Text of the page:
What’s happening at GHS?

Now 87% of GHS students take Career/Technical courses
At Gladstone High School, 87% of students take career/technical [CTEC] classes before graduation. That’s 13% above the state average, and also significantly higher than all neighboring districts, The CTEC Consortium study compiled enrollment from three cohort years from 2017 to 2020. The data can be found here: https://gladstonekids.com/CTEC

“Gladstone’s CTEC classes range from medical terminology, construction technology, and video production to accounting, engineering, and cyber security,” said Principal Kevin Taylor. “Beyond that, we also offer many AP, dual-credit and CCC classes to prepare students for college.

Research shows that students who concentrate on a CTEC program are 25% more likely to graduate in four years than those who did not.
GHS tops state graduation rate by 5%

The Gladstone School District’s four-year graduation rate for the class of 2021 was 86%. That’s 5% above the state graduation rate.

Gladstone again showed strong performance by some historically underserved groups. More than 86% of Hispanic/Latino students graduated in four years, beating the state average by over 4%. That’s an improvement of 12% in just four years.

Nearly 82% of Gladstone’s economically disadvantaged students graduated on time, a rate nearly 5% better than the state average. The district improved the graduation rate for this group by 18.5% in the past seven years through academic and emotional support programs.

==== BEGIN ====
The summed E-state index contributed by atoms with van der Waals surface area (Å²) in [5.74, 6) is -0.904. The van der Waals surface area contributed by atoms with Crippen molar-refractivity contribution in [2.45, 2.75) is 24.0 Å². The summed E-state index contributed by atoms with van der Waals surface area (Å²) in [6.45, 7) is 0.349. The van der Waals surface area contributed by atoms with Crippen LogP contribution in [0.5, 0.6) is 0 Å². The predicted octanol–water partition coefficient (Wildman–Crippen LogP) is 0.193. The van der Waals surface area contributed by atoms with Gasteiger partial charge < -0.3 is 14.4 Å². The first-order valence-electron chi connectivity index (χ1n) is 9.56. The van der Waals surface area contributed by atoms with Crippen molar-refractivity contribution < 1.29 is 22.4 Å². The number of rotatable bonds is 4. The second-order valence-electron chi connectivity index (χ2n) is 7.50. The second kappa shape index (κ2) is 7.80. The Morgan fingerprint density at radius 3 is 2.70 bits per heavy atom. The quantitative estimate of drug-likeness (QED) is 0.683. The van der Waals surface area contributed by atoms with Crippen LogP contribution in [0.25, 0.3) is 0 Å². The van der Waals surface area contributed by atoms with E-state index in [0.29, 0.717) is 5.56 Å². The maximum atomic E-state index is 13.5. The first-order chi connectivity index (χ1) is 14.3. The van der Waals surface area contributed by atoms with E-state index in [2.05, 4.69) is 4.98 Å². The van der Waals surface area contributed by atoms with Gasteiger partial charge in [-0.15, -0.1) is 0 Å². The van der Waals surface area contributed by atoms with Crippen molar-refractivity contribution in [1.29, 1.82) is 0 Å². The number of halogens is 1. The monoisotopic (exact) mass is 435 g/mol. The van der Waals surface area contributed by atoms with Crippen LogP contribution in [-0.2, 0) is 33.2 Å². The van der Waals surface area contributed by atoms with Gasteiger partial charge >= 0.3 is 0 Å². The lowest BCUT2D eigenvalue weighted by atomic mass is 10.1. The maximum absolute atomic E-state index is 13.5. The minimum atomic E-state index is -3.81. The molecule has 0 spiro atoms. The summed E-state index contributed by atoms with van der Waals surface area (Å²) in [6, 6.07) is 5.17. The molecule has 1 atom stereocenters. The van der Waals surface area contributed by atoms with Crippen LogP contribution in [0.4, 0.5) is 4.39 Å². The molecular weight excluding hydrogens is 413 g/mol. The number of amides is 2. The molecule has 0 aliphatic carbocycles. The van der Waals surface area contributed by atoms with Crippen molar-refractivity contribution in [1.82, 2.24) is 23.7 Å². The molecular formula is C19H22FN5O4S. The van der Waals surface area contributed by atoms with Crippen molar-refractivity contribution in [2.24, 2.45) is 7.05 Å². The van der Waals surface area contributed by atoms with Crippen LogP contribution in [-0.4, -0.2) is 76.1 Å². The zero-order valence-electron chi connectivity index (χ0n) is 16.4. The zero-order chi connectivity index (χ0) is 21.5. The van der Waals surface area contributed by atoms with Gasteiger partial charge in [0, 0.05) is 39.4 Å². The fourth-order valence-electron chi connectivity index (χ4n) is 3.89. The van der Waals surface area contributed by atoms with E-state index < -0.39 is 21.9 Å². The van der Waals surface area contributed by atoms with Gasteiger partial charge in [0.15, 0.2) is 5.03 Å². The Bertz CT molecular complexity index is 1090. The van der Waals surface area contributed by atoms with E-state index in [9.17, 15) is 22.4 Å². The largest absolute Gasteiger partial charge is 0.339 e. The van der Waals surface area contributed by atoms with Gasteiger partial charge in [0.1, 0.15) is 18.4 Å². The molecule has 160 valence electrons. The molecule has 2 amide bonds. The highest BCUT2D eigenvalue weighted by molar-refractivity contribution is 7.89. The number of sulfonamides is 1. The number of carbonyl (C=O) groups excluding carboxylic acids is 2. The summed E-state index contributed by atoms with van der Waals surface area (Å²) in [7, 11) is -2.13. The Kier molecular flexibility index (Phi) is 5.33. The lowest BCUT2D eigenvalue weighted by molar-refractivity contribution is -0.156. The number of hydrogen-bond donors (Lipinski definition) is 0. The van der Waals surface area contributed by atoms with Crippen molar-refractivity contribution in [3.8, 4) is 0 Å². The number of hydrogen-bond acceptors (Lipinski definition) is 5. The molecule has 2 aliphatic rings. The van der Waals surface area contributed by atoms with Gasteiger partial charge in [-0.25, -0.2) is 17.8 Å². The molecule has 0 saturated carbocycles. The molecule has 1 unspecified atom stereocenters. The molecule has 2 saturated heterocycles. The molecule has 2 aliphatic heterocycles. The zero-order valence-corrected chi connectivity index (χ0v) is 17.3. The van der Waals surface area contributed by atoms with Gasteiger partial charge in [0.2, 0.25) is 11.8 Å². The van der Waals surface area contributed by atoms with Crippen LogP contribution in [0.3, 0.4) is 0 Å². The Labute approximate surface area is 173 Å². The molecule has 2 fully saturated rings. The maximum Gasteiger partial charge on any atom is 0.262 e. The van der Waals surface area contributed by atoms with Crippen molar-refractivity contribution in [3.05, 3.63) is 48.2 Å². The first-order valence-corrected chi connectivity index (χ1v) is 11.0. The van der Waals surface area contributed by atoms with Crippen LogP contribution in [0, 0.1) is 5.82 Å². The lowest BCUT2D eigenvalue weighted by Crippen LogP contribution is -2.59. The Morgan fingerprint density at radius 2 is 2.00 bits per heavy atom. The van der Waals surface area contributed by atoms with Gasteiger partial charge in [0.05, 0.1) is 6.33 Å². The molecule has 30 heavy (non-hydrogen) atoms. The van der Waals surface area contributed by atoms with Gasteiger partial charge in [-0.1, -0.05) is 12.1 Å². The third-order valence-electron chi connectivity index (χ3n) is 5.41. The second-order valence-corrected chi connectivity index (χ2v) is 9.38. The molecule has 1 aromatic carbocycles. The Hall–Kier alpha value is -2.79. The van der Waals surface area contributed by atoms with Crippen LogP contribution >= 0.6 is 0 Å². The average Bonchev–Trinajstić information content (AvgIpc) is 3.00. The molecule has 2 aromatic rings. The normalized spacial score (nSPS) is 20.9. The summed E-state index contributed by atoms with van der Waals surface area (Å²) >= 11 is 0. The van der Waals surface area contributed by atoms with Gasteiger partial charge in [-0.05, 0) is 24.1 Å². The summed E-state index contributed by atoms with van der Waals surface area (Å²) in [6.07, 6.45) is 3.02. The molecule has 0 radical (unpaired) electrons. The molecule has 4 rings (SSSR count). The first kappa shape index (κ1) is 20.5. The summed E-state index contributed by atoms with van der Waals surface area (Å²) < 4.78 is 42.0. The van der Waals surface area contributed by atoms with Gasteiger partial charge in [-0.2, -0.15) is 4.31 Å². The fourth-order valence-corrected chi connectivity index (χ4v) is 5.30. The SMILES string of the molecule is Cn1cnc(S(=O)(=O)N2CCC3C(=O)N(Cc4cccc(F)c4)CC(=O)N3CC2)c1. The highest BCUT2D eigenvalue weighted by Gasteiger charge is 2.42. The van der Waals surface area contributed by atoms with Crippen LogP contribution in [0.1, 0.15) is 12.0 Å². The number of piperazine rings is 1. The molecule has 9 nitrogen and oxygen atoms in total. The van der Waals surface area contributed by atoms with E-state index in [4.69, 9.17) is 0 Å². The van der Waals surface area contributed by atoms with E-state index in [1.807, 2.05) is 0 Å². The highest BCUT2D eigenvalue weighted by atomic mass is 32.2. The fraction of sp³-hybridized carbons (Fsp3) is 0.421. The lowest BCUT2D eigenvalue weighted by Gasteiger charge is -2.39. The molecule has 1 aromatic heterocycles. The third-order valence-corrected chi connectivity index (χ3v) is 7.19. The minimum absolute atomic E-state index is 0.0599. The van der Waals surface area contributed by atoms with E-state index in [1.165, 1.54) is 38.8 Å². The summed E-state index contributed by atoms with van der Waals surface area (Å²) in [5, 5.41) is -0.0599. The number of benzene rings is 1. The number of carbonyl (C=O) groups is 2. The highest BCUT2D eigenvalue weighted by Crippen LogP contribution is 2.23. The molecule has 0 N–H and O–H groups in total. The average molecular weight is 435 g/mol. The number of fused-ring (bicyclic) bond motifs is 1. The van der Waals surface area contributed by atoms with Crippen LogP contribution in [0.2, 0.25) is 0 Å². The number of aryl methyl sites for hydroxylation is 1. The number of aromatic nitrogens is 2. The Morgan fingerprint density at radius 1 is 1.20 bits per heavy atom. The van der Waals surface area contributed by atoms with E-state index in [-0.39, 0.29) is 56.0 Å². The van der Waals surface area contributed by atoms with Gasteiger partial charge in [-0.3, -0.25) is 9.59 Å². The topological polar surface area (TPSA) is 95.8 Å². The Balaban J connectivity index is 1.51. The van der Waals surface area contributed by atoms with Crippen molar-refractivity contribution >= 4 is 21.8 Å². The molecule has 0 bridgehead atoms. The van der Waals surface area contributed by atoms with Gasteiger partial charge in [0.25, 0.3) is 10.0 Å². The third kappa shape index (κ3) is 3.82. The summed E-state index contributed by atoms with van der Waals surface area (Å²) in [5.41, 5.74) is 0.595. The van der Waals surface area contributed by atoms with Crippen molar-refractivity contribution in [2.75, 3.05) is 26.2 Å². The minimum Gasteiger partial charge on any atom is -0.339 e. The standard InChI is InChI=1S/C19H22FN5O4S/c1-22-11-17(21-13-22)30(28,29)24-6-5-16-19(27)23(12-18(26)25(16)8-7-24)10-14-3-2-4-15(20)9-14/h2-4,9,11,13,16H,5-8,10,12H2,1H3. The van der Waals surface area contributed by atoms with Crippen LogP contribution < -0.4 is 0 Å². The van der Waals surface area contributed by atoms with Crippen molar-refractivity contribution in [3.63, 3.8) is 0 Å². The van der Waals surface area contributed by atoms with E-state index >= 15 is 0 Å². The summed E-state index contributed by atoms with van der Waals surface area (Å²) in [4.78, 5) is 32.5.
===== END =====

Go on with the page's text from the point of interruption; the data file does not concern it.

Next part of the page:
In Gladstone, over 78% of students with disabilities graduated on time, almost 7% more than the previous year and 12% above the state average. The district’s strong focus on early intervention strategies helped build this success.
Freshmen study solar energy

In the shop at Gladstone High, Sphero robots zip across the room, driven by freshmen who use block coding to make them spin, reverse, and turn. Across campus in the project lab, students work with electrical wiring, combining voltage from the segments of a small solar panel to power a motor.

This hands-on learning is all part of the GATES class, which stands for Gladstone Arts Technology Engineering School. Students rotate between three teachers, spending three to four weeks with each.

This year the course is focused on renewable solar energy. By the end of the term, each student will design and build their own solar-powered cell phone charger.

In Brenden Thwing’s design and 3D printing segment, students are writing a program to 3D print a housing for the charger’s solar panel.

In Dusty Long’s technology and construction segment, teens will build a solar racking and mounting system to attach the solar panels, using materials donated by the Renewable Energy Technology Program at Clackamas Community College.

In Kevin Zerzan’s science and engineering segment, students learn about the photo voltaic effect, practicing with mini solar panels, bright lights, and tiny electric engines that power a fan.

Trying electrical wiring for the first time, Madison Yingling said, “I think it’s cool, but this is a little difficult to figure out. I’ve always loved any form of science, and this class will help me prepare to study forensic science.”

Rowan Young said he’s been wanting to try programming for awhile. “I like coding because I’m good at finding problems, then making things work.”

For many, this is the first time they’ve tried the skills they’re using. Several said the class has inspired them to explore other technical courses later in high school